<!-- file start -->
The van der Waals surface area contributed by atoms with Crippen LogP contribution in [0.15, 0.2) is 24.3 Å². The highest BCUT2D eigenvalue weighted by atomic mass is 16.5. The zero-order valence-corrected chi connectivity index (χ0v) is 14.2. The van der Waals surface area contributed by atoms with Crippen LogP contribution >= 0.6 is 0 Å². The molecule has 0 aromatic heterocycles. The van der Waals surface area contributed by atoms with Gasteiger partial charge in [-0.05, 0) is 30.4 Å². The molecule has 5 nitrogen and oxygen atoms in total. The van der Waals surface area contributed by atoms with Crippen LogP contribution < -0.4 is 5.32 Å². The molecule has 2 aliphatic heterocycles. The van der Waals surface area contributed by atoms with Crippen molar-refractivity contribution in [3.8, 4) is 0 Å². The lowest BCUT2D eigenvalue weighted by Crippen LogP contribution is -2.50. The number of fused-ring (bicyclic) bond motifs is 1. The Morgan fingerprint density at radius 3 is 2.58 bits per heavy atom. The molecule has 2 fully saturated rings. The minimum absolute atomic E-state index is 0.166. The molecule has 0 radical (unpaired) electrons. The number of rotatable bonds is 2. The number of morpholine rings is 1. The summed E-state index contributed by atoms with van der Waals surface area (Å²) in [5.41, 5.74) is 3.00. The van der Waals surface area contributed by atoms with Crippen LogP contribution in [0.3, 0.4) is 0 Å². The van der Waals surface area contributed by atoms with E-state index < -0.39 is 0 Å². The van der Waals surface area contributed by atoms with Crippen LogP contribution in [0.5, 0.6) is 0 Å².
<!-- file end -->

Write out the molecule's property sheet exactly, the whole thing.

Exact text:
The van der Waals surface area contributed by atoms with Crippen LogP contribution in [0.15, 0.2) is 24.3 Å². The highest BCUT2D eigenvalue weighted by atomic mass is 16.5. The zero-order valence-corrected chi connectivity index (χ0v) is 14.2. The van der Waals surface area contributed by atoms with Crippen LogP contribution >= 0.6 is 0 Å². The molecule has 0 aromatic heterocycles. The van der Waals surface area contributed by atoms with Gasteiger partial charge in [-0.05, 0) is 30.4 Å². The molecule has 5 nitrogen and oxygen atoms in total. The van der Waals surface area contributed by atoms with Crippen LogP contribution < -0.4 is 5.32 Å². The molecule has 2 aliphatic heterocycles. The van der Waals surface area contributed by atoms with Crippen molar-refractivity contribution in [3.8, 4) is 0 Å². The lowest BCUT2D eigenvalue weighted by Crippen LogP contribution is -2.50. The number of fused-ring (bicyclic) bond motifs is 1. The Morgan fingerprint density at radius 3 is 2.58 bits per heavy atom. The molecule has 2 fully saturated rings. The minimum absolute atomic E-state index is 0.166. The molecule has 0 radical (unpaired) electrons. The number of rotatable bonds is 2. The number of morpholine rings is 1. The summed E-state index contributed by atoms with van der Waals surface area (Å²) in [5.41, 5.74) is 3.00. The van der Waals surface area contributed by atoms with Crippen LogP contribution in [0.3, 0.4) is 0 Å². The van der Waals surface area contributed by atoms with E-state index < -0.39 is 0 Å². The van der Waals surface area contributed by atoms with Crippen LogP contribution in [0.5, 0.6) is 0 Å².